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horrid hell-hounds of war ! Spain can no longer boast

re-eminence in barbarity. She armed herself with blood-hounds to extirpate the wretched natives of Mexico; we, more ruthless, loose the dogs of war against our countrymen in America, endeared to us by every tie that can sanctify humanity. Isolemnly call upon your lordships, and upon every order of men in the state, to stamp upon the infamous procedure the indelible stigma of public abhorrence. More particularly I call upon the holy prelates of our religion, to do away this iniquity; let them perform a lustration to purify the country from this deep and deadly sin.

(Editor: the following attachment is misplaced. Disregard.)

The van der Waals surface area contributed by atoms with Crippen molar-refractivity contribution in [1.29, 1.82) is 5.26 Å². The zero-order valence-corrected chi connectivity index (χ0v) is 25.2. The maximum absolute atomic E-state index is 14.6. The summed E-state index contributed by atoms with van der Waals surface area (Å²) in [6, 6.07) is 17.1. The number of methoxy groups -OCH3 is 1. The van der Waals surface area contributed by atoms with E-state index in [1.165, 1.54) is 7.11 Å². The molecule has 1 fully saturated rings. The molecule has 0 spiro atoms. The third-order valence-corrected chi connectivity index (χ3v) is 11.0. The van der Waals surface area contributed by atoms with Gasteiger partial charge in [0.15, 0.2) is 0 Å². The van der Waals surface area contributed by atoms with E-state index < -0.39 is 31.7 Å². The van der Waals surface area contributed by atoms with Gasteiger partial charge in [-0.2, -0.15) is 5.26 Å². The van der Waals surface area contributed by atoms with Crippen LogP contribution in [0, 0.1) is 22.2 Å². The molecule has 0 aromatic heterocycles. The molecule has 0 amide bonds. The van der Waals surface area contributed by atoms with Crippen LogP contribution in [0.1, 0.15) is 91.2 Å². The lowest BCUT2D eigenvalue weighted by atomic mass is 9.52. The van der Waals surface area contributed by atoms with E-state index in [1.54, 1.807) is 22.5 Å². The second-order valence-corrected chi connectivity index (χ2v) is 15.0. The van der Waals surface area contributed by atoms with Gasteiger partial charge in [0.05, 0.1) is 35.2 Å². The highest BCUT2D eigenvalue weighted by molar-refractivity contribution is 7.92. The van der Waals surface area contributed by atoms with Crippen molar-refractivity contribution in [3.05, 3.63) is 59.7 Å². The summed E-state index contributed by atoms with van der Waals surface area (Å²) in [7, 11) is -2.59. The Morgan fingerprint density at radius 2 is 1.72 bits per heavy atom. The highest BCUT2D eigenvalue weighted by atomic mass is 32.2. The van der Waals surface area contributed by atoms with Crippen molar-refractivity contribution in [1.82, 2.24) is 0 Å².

ON SLANDER.